Difference Between Similar Terms and Objects

Difference between Argument and Debate

Argument vs Debate

What is the difference between argument and debate? Both ‘argument’ and ‘debate’ are related terms that can be used by English speakers to describe speaking about a topic and providing support to their opinions on it. For example, “She presented an argument about her opinion on the topic, and that lead to a debate among her coworkers.”
The noun ‘argument’ means in technical terms statements, reasoning or evidence presented by someone in written or spoken form that support something, such as a particular opinion. For example, “He provided a valid argument for having a four day work week.” It can also have the meaning of a discussion in which people express their differing opinions with one another on a topic. For example, “The company allowed the argument of the issue of a four day work week to be discussed openly by all at the meeting.” Arguments in this sense are generally persuasive in their nature about a subject, but don’t often end in a decision or a formal ruling. ‘Argument’ also has a less formal and more commonly used meaning of an angry or passionate disagreement about something. For example, “Bob got into a heated argument with his boss about whether or not he should have Fridays off each week.”

A ‘debate’, as a noun, is understood as a formal discussion between people or groups of people that is regulated. Interestingly, debates are considered based on ‘arguments’, which are lines of reasoning, support or evidence about a subject. However, a debate has the feeling of a larger, longer or more formal discussion. A formal debate may even be judged by a person or a panel of people, with one side winning the debate by providing the best lines of reasoning or support for the issue. For example, “She argued that people should have the right to decide about their own medical care at the debate.”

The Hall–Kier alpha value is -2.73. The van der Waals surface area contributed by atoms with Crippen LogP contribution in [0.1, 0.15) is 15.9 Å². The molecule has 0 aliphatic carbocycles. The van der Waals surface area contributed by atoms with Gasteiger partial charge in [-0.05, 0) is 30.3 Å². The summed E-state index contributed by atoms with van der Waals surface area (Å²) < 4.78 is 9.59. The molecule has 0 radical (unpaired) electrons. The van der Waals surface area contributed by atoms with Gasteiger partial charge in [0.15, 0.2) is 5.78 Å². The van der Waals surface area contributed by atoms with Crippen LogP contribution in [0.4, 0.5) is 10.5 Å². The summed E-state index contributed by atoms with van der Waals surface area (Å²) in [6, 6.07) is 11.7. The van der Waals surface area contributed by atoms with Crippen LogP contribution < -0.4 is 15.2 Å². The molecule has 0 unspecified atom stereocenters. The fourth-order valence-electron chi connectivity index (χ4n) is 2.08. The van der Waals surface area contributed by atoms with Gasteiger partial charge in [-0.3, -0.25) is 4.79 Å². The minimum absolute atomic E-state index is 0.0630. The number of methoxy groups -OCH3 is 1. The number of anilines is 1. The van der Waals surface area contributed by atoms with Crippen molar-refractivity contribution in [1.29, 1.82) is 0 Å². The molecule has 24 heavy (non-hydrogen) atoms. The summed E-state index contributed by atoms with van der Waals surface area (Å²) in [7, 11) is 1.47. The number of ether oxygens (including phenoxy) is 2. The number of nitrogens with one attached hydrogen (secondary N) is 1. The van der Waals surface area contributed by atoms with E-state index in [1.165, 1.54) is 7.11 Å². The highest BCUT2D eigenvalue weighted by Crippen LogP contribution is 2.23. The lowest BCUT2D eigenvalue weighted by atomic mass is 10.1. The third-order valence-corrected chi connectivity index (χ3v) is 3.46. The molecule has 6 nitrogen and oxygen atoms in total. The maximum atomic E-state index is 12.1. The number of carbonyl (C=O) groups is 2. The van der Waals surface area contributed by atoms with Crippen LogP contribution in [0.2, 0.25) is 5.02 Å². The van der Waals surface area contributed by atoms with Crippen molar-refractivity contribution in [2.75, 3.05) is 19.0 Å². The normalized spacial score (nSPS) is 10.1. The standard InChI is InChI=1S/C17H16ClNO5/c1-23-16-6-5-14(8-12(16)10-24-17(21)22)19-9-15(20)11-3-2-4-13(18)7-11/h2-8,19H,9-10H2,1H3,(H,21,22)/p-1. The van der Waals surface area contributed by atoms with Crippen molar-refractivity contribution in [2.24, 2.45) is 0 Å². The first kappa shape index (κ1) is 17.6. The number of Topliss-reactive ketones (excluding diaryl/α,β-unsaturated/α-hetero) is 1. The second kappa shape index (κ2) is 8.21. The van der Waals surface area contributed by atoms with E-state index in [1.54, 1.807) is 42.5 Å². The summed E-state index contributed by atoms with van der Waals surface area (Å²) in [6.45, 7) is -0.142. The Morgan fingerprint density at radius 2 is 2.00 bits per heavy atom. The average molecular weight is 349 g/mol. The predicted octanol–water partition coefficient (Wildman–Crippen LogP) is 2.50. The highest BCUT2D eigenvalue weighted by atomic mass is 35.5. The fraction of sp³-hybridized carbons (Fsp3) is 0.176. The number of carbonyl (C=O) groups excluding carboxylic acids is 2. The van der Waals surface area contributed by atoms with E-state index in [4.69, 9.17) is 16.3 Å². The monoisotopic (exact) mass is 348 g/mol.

A debate has also come to have a meaning similar to an argument in the negative sense in colloquial English in modern usage. For example you may hear someone say, “The child had an all-out debate with his mother about not eating his peas.” In this less formal usage, the word ‘debate’ is used to show the discussion or disagreement was more involved or longer than a normal argument, or perhaps less emotional or passionately angry. ‘Debate’ carries the idea of more intellectual discussion about disagreement when used this way, as opposed to ‘argument’, which implies a more emotion driven quarrel.

In general, ‘Argument’ means a line of reasoning or evidence in support of an issue or opinion. It has a more informal usage, as well as it can imply a personal dispute that has a more negative meaning to it. ‘Debate’ is more often used as a formal word that implies a larger or public-style discussion with people supporting both sides of the issue and rules or specific guidelines governing the proceedings.

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